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Work continuing to manage measles outbreak

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31/05/2016
Test results received back this afternoon confirmed one further case of measles. This case attended Lollipops Educare Levin. MidCentral’s Public Health Service has been working with Lollipops staff and following up with contacts to prevent further spread.

​As vaccination records for this age group are stored within the National Immunisation Register (NIR) it will be a quicker process to establish which children have been vaccinated. Those who have not been immunised, or are too young to be immunised, have been asked to stay in isolation for 14 days from their last contact.

Dr Rob Weir, Medical Officer of Health is emphasising the importance of continued support for isolation efforts.

He said: “Since this outbreak began, we have had fantastic support from the community in Horowhenua, and it is great to see that people are taking the situation seriously. Given the time it takes for measles to incubate and begin showing symptoms, there is the potential for this situation to continue for some time. 

“We don’t want people to worry unnecessarily about this situation, as the initial work done to isolate contacts has kept this fairly confined to specific groups, but it is important to remain on alert for any potential symptoms. As this continues, we will ensure everyone is updated, and continue to support individuals, families and community groups as necessary.”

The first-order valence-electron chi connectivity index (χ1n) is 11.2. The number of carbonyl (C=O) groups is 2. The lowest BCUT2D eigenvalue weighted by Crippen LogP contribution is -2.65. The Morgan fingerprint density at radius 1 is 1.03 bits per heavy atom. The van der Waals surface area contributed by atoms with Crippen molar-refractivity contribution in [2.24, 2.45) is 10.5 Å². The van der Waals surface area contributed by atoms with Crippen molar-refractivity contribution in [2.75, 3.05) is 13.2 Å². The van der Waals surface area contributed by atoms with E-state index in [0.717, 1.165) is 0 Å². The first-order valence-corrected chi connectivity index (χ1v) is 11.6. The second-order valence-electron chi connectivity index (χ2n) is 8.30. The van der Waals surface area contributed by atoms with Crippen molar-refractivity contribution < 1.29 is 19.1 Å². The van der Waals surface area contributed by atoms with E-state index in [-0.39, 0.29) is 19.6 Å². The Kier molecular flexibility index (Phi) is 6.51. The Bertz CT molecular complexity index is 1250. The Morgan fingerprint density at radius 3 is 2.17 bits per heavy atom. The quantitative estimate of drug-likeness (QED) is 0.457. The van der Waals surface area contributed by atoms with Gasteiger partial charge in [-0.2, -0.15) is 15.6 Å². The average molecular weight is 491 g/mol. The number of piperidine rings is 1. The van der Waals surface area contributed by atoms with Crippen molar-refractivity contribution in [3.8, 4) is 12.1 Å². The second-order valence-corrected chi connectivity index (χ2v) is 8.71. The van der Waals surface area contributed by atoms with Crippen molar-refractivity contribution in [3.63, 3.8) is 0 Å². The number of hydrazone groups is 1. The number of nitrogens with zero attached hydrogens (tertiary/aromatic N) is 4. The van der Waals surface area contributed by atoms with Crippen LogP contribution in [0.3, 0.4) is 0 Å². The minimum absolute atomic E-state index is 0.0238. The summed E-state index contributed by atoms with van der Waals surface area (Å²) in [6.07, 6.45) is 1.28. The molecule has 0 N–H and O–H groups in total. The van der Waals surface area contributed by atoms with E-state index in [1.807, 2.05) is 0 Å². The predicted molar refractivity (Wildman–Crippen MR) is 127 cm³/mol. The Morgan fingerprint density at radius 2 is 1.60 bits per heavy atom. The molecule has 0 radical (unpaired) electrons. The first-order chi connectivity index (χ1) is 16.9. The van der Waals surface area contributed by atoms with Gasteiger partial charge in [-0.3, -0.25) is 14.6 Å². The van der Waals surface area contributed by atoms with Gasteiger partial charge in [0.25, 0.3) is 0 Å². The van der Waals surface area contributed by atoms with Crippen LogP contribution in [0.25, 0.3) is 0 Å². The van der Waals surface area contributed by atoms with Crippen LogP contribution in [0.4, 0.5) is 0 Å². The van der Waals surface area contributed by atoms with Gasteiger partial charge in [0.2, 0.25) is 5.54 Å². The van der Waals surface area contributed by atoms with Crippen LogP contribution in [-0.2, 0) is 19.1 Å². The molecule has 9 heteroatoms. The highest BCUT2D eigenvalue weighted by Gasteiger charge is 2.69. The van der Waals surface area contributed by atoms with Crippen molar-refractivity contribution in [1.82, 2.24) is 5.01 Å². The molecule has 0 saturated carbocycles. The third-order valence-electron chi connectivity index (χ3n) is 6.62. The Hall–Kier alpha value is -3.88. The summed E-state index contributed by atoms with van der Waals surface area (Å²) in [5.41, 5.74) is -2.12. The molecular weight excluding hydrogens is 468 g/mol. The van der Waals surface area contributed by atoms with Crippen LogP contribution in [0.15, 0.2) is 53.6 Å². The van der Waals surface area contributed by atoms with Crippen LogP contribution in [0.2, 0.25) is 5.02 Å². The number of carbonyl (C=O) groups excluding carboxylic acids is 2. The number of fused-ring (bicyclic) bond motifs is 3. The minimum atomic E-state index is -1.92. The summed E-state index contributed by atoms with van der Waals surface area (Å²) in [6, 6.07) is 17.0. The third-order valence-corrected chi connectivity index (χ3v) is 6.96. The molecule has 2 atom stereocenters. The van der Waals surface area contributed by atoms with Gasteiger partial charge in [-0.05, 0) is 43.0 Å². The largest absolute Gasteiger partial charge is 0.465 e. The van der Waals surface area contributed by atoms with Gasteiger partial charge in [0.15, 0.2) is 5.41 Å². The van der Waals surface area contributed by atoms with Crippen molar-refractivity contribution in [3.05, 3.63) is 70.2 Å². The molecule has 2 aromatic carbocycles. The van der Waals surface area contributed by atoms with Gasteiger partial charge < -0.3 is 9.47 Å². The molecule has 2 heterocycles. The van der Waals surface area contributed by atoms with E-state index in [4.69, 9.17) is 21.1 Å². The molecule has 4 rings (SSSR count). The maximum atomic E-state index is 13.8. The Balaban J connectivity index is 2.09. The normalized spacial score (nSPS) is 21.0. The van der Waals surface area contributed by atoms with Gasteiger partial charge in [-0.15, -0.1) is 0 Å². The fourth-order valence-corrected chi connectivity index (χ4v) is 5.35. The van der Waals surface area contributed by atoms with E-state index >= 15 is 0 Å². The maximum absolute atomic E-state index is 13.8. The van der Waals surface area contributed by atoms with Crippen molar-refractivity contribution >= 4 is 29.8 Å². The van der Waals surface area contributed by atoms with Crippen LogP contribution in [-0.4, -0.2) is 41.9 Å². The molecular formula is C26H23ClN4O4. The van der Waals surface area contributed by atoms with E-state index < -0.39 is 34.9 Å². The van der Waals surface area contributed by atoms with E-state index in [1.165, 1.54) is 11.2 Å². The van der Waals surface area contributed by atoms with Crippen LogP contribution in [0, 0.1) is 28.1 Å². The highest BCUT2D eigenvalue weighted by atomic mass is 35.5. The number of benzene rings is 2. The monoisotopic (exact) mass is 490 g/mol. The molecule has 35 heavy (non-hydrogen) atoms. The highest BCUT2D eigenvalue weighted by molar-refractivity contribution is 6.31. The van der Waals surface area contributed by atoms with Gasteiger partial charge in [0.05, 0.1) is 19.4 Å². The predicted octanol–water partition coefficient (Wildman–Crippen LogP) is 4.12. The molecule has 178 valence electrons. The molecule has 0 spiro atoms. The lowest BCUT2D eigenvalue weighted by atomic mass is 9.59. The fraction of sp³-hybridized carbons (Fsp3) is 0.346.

“The disease is contagious from just before symptoms begin until about five days after onset of the rash.  The illness usually starts between 10 and 14 days after contact with the measles virus, but this could be as short as 7 days after contact.”

“Vaccination is the best way to prevent spread of measles and future outbreaks. Those born after 1 January 1969 and who have not received two doses of MMR vaccine (if aged over four) should seek vaccination from their primary care doctor or nurse. MMR vaccine and its administration is free for those who need it. Those who are unsure whether they have been vaccinated can receive a further dose without any concerns.”

Measles is extremely infectious and remains in the air for up to two hours after a contagious person has been in a room. Early symptoms include: fever, runny nose, cough, and sore red eyes. After 3-5 days a rash appears on the head and spreads down the body. 

Dr Weir said: “Anyone who thinks they may have measles should stay away from work, school or public places.”

If you think you might have measles contact your GP (by phone first) or Healthline on 0800 611 116 for more advice. It is very important to tell your GP or any health care organisation by phone that you think you might have measles, before you attend in person. This will help them to help you better and to protect others in the waiting room.

Contact: Communications Unit (06) 350-8945

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